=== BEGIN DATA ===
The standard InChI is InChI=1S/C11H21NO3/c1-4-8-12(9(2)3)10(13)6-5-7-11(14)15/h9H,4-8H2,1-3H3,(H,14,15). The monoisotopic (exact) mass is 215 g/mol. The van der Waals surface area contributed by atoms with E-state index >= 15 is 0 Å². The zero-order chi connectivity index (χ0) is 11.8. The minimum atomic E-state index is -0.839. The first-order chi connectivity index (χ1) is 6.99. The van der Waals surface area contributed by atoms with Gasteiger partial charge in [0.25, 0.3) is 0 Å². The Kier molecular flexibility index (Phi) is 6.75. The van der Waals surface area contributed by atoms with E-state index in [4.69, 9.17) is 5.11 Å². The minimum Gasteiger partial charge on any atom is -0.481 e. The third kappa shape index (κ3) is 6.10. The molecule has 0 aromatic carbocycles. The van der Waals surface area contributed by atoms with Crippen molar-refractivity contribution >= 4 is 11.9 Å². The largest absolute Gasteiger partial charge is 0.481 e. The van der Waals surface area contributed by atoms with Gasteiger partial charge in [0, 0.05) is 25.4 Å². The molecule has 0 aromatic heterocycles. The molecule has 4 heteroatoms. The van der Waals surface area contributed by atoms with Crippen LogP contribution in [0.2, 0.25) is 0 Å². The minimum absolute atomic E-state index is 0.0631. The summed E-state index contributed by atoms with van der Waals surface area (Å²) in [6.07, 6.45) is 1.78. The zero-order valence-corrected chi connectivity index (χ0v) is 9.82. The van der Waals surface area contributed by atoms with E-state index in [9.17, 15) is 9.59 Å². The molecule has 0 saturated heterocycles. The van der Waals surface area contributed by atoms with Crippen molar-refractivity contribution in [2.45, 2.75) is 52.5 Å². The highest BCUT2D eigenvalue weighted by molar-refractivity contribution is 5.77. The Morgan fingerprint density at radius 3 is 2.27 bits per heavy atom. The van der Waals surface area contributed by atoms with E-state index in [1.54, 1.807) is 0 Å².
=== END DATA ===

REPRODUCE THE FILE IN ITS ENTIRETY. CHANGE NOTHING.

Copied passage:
The standard InChI is InChI=1S/C11H21NO3/c1-4-8-12(9(2)3)10(13)6-5-7-11(14)15/h9H,4-8H2,1-3H3,(H,14,15). The monoisotopic (exact) mass is 215 g/mol. The van der Waals surface area contributed by atoms with E-state index >= 15 is 0 Å². The zero-order chi connectivity index (χ0) is 11.8. The minimum atomic E-state index is -0.839. The first-order chi connectivity index (χ1) is 6.99. The van der Waals surface area contributed by atoms with Gasteiger partial charge in [0.25, 0.3) is 0 Å². The Kier molecular flexibility index (Phi) is 6.75. The van der Waals surface area contributed by atoms with E-state index in [4.69, 9.17) is 5.11 Å². The minimum Gasteiger partial charge on any atom is -0.481 e. The third kappa shape index (κ3) is 6.10. The molecule has 0 aromatic carbocycles. The van der Waals surface area contributed by atoms with Crippen molar-refractivity contribution >= 4 is 11.9 Å². The largest absolute Gasteiger partial charge is 0.481 e. The van der Waals surface area contributed by atoms with Gasteiger partial charge in [0, 0.05) is 25.4 Å². The molecule has 0 aromatic heterocycles. The molecule has 4 heteroatoms. The van der Waals surface area contributed by atoms with Crippen LogP contribution in [0.2, 0.25) is 0 Å². The minimum absolute atomic E-state index is 0.0631. The summed E-state index contributed by atoms with van der Waals surface area (Å²) in [6.07, 6.45) is 1.78. The zero-order valence-corrected chi connectivity index (χ0v) is 9.82. The van der Waals surface area contributed by atoms with E-state index in [9.17, 15) is 9.59 Å². The molecule has 0 saturated heterocycles. The van der Waals surface area contributed by atoms with Crippen molar-refractivity contribution in [2.45, 2.75) is 52.5 Å². The highest BCUT2D eigenvalue weighted by molar-refractivity contribution is 5.77. The Morgan fingerprint density at radius 3 is 2.27 bits per heavy atom. The van der Waals surface area contributed by atoms with E-state index in [1.54, 1.807) is 0 Å².